for why adaptive learning systems have the four elements below. The
point for this is knowledge is a graph.

Information your brain receives and processes corresponds with a neural pathway. Your brain with myelinate
that pathway – strengthen the myelin around the axon to support
electrical signals. Because of the strengthened myelin, this path will
be more likely to fire in the future. In other words, you learn.

Even in the smallest scale, our brain is a massive graph of connected
neurons. We learn and optimize by making some paths more likely to
connect than other paths.

Knowledge is a graph: learning science

The strongest predictor of how we perform in a learning environment
is our prior knowledge. What we already know before we start the
learning experience. A notable psychology paper – 1999 Dochy, Segers,
and Buehl – found prior knowledge is 81% of outcome differences between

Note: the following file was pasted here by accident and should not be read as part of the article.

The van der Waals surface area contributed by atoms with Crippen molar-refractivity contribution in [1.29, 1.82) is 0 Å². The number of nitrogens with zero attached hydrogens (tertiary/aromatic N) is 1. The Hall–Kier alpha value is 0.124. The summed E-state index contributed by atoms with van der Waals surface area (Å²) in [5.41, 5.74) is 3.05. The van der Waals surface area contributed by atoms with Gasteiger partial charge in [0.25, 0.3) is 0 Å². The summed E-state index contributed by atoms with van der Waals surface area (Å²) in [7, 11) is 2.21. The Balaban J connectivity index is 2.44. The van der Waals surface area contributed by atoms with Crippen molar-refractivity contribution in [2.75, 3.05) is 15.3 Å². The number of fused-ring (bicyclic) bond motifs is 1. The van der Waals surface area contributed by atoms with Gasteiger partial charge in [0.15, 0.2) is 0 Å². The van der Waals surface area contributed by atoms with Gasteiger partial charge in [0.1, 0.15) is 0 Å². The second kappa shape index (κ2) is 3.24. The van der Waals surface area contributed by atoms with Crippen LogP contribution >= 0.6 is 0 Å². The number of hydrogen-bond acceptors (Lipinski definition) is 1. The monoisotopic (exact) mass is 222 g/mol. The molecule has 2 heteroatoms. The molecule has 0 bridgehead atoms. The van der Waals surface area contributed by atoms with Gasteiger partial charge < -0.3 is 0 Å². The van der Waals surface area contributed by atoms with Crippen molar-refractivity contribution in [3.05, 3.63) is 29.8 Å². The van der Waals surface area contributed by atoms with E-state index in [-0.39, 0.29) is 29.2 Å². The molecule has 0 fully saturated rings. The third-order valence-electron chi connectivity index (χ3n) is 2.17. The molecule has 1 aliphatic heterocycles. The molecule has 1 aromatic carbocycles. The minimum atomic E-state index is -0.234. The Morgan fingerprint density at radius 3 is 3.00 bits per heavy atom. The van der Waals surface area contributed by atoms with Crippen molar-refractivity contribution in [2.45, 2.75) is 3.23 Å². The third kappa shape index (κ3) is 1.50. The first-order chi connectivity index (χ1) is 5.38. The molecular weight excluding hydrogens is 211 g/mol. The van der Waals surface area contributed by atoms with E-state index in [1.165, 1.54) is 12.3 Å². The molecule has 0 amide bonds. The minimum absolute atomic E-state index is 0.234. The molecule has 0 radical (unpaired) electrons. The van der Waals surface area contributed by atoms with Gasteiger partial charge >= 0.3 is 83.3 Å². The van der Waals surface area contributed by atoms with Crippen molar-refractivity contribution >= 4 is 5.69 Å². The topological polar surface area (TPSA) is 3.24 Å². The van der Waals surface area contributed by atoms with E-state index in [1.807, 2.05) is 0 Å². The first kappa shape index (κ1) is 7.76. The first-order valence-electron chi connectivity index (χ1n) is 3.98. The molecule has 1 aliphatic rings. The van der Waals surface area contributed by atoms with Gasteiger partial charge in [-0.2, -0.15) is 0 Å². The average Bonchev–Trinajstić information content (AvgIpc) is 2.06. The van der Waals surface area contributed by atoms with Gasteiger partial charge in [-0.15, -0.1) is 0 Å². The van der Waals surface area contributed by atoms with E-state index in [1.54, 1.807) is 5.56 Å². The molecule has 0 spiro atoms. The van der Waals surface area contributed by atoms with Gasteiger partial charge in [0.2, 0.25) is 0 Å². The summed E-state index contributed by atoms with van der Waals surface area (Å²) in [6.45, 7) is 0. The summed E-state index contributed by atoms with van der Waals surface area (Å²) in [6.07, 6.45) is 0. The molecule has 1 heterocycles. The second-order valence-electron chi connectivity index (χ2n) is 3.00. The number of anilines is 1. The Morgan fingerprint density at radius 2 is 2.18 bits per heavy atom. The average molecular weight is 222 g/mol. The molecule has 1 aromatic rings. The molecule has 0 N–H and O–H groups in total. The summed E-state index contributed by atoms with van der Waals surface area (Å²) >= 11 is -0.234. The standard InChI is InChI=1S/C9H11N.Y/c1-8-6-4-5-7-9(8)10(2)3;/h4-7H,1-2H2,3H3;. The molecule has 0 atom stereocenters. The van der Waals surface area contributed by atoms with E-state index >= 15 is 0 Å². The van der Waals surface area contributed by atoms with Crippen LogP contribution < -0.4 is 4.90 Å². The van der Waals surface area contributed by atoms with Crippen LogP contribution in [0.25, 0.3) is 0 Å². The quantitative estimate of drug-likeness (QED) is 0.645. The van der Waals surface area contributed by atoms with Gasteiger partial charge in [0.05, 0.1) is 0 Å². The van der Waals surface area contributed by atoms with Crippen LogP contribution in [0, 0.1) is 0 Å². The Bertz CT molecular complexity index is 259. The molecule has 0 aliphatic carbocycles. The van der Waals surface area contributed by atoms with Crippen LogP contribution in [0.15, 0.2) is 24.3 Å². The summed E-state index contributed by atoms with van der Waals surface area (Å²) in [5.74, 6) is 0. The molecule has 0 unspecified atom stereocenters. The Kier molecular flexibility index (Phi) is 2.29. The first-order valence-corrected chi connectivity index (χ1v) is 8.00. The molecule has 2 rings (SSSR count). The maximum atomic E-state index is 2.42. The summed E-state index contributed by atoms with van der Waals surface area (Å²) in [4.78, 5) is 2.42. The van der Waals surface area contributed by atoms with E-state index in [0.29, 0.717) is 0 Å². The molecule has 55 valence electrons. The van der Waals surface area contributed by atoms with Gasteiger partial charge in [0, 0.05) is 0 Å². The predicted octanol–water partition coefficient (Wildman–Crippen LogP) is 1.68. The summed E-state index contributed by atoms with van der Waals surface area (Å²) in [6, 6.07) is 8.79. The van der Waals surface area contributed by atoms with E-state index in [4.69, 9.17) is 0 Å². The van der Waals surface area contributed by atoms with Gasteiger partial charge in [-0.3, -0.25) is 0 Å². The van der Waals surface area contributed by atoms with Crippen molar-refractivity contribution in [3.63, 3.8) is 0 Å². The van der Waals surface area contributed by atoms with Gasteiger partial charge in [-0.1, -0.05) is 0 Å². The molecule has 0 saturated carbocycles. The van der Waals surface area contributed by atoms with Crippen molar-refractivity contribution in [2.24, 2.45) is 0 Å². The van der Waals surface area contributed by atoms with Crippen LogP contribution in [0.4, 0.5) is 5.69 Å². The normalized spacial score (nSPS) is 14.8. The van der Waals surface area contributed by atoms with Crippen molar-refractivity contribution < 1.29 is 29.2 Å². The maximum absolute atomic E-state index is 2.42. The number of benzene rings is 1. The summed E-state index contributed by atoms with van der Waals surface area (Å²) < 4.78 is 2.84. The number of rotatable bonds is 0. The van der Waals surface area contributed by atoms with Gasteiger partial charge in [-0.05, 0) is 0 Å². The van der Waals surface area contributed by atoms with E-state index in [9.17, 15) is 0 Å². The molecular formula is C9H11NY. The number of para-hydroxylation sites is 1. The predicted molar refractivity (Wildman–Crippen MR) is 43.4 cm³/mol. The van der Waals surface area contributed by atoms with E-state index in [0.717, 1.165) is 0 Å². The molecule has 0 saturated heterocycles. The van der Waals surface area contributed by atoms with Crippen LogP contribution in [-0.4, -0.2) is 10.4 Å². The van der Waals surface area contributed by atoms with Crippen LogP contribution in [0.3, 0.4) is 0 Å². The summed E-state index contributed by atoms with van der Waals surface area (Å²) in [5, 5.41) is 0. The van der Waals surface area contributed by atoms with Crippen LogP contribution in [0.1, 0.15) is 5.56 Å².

learners. Reviewing prior knowledge before showing new information
impacts learning outcomes. And connecting new knowledge to prior
knowledge while teaching can have a big impact too. (See Eight Ideas for sources.)

The most famous psychology paper is 1956 “The Magical Number Seven,
Plus or Minus Two” by George Miller. The paper suggests that humans have a limited working memory. Miller found for simple numbers, a human
could work with about seven items at once. Later researchers found for
more complex information, that limit is closer to four.

Some psychologists suggest of these “four slots”, for us to learn, at
least one or two must be prior knowledge. How much prior knowledge we
can “load up” into one of the four slots depends on the strength of the
connections in the graph. When we have both prior knowledge and new
knowledge in our working memory, we associate the information. And we
strengthen the connection between the two. Trying to learn new
information without connecting to prior knowledge limits the strength of
the memory.